Dyn Research Archives


Every phone call, text message, email and Internet traffic to and from Nepal transits via India. But not anymore. State-owned Nepal Telecom has completed the laying of optical fiber at the Sino-Nepal border. It paves the way to terrestrially link Kathmandu with the Hong Kong data center of China Telecom. Besides, Nepal will remain connected with Singapore trough the existing terrestrial and submarine networks of India.
Pakistan has officially allowed private carriers to terrestrially plug the country with all the four neighbors including India. This multidimensional landmark decision makes Pakistan the buckle of South Asia-Central Asia telecoms belt. This route is embedded in our proposed trans-Asian connectivity for affordable broadband. It took us three years to convince ESCAP, which dubs our concept “Asia-Pacific Information Superhighway.” Pakistan currently exports internet bandwidth to Afghanistan and Tajikistan.
The notional ‘Silk Road Economic Belt’ under One Belt One Road (OBOR) initiative connects China with Central Asia, Russia and Europe. It also links China with the Persian Gulf and the Mediterranean through Central Asia and West Asia. Trains carrying goods as well as the Block Trains between Chinese and European destinations via Kazakhstan under OBOR have set a new paradigm to the transcontinental cargo shipments. Therefore, portraying Kazakhstan as ‘buckle’ of the ‘Silk Road Economic Belt’ should not be exaggerating. ESCAP has invited me to discuss Central Asia’s potentials as a trading hub.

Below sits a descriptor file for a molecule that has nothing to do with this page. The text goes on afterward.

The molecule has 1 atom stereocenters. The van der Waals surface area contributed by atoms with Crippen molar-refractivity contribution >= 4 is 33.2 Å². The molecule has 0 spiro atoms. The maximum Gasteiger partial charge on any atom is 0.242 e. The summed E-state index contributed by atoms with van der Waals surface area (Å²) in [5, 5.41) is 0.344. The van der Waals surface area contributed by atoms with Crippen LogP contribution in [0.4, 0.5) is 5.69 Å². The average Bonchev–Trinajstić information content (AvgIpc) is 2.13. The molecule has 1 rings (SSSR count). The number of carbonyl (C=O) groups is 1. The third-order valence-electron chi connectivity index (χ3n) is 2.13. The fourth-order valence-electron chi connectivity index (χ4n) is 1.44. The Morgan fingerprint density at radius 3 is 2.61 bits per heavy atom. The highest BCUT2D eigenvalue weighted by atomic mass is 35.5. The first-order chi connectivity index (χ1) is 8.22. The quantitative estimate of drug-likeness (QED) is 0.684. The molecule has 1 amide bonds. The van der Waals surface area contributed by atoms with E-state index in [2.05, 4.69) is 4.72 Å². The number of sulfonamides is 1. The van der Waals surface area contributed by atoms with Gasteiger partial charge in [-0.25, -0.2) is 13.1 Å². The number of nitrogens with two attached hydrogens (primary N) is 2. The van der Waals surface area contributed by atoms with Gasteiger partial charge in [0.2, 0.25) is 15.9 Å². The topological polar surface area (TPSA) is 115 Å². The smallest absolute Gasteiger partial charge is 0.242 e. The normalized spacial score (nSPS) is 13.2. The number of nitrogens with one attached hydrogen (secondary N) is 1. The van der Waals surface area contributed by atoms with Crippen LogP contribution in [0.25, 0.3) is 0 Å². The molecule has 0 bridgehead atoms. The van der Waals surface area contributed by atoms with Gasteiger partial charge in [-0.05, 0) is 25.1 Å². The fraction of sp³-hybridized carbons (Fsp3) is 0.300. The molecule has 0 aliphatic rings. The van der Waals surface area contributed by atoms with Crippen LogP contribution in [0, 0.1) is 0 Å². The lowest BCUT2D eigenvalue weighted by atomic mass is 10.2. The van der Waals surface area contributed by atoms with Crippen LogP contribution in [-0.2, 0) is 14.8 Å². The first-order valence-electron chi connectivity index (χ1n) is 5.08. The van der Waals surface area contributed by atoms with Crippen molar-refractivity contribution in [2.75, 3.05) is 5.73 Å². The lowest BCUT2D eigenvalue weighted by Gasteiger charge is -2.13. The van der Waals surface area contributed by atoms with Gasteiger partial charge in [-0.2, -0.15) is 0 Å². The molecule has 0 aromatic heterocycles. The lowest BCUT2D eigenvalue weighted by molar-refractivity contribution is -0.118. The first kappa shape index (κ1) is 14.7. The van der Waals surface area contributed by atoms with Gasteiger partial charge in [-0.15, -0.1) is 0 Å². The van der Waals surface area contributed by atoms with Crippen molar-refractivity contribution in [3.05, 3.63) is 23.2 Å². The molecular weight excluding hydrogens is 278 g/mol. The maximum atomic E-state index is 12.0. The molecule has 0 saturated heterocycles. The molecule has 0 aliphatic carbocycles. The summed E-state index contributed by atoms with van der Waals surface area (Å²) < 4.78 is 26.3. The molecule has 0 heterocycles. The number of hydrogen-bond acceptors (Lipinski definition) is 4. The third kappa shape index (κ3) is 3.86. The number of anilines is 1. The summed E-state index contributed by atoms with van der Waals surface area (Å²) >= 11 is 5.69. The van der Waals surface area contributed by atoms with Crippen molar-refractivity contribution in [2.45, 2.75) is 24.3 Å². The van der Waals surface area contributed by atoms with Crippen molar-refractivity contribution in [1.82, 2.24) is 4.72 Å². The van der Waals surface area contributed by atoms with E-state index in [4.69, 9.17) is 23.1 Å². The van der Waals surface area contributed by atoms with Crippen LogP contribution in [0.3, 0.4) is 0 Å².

Bangladesh has experienced temporary outage of Internet when the government blocked popular social media sites on November 18. It could not skip the watchful eyes of the man who can see the Internet. Here is the visual of Internet outage in Bangladesh.
LIRNEasia has publicly tabled the proposal of laying fiber along the Asian Highway for universal access to broadband in CommunicAsia on June 2011. At that time we called it LION or Longest International Open-access Network. Light Reading and Total Telecom were cautiously optimistic. The then boss of ITU, who also attended the event, gave cold shoulder to our initiative. Unsurprisingly the ESCAP took us seriously.
SEA-ME-WE4, the only submarine cable of Bangladesh, has been down again for 10 days. This outage has affected the business of BSCCL, the state-owned subsea cable monopoly. Doug Madory of Dyn Research, the global Internet performance monitor company, has shared with me the diagnostic image of BSCCL traffic (Click on the thumbnail). Evidently the six cross-border terrestrial operators of Bangladesh have been keeping Internet alive via India. There is, however, a huge risk.